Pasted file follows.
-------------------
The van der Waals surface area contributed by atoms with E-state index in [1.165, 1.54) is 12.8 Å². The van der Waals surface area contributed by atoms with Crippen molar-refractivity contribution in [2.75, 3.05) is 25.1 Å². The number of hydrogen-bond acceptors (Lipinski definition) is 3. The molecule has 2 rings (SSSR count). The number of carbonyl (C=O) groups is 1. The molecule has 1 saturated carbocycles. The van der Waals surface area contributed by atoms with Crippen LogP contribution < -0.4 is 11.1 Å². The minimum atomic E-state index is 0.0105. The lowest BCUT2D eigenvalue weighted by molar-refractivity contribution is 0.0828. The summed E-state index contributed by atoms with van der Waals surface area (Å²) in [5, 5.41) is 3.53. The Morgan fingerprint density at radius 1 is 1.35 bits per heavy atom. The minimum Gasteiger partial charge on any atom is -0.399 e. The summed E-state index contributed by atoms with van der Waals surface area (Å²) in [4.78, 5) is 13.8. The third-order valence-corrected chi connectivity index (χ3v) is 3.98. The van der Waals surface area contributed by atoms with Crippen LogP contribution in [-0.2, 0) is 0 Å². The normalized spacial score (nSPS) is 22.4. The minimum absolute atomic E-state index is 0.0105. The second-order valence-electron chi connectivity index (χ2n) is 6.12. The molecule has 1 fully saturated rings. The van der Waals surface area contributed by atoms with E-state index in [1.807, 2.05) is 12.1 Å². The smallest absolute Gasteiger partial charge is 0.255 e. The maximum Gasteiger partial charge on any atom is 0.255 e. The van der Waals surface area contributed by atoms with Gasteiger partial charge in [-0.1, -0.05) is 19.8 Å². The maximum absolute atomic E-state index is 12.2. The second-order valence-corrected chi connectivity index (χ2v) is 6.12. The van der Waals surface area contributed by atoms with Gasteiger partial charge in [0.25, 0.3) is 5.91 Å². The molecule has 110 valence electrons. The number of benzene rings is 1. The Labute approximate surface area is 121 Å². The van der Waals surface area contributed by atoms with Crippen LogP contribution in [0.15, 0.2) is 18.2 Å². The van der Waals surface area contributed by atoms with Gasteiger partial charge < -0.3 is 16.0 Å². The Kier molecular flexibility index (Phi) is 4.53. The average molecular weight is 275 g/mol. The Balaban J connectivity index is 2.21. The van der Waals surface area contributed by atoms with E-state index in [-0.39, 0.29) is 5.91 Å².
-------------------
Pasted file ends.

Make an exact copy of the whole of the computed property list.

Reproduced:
The van der Waals surface area contributed by atoms with E-state index in [1.165, 1.54) is 12.8 Å². The van der Waals surface area contributed by atoms with Crippen molar-refractivity contribution in [2.75, 3.05) is 25.1 Å². The number of hydrogen-bond acceptors (Lipinski definition) is 3. The molecule has 2 rings (SSSR count). The number of carbonyl (C=O) groups is 1. The molecule has 1 saturated carbocycles. The van der Waals surface area contributed by atoms with Crippen LogP contribution < -0.4 is 11.1 Å². The minimum atomic E-state index is 0.0105. The lowest BCUT2D eigenvalue weighted by molar-refractivity contribution is 0.0828. The summed E-state index contributed by atoms with van der Waals surface area (Å²) in [5, 5.41) is 3.53. The Morgan fingerprint density at radius 1 is 1.35 bits per heavy atom. The minimum Gasteiger partial charge on any atom is -0.399 e. The summed E-state index contributed by atoms with van der Waals surface area (Å²) in [4.78, 5) is 13.8. The third-order valence-corrected chi connectivity index (χ3v) is 3.98. The van der Waals surface area contributed by atoms with Crippen LogP contribution in [-0.2, 0) is 0 Å². The normalized spacial score (nSPS) is 22.4. The minimum absolute atomic E-state index is 0.0105. The second-order valence-electron chi connectivity index (χ2n) is 6.12. The molecule has 1 fully saturated rings. The van der Waals surface area contributed by atoms with E-state index in [1.807, 2.05) is 12.1 Å². The smallest absolute Gasteiger partial charge is 0.255 e. The maximum Gasteiger partial charge on any atom is 0.255 e. The van der Waals surface area contributed by atoms with Gasteiger partial charge in [-0.1, -0.05) is 19.8 Å². The maximum absolute atomic E-state index is 12.2. The second-order valence-corrected chi connectivity index (χ2v) is 6.12. The van der Waals surface area contributed by atoms with Gasteiger partial charge in [0.25, 0.3) is 5.91 Å². The molecule has 110 valence electrons. The number of benzene rings is 1. The Labute approximate surface area is 121 Å². The van der Waals surface area contributed by atoms with Crippen LogP contribution in [0.15, 0.2) is 18.2 Å². The van der Waals surface area contributed by atoms with Gasteiger partial charge < -0.3 is 16.0 Å². The Kier molecular flexibility index (Phi) is 4.53. The average molecular weight is 275 g/mol. The Balaban J connectivity index is 2.21. The van der Waals surface area contributed by atoms with E-state index in [-0.39, 0.29) is 5.91 Å².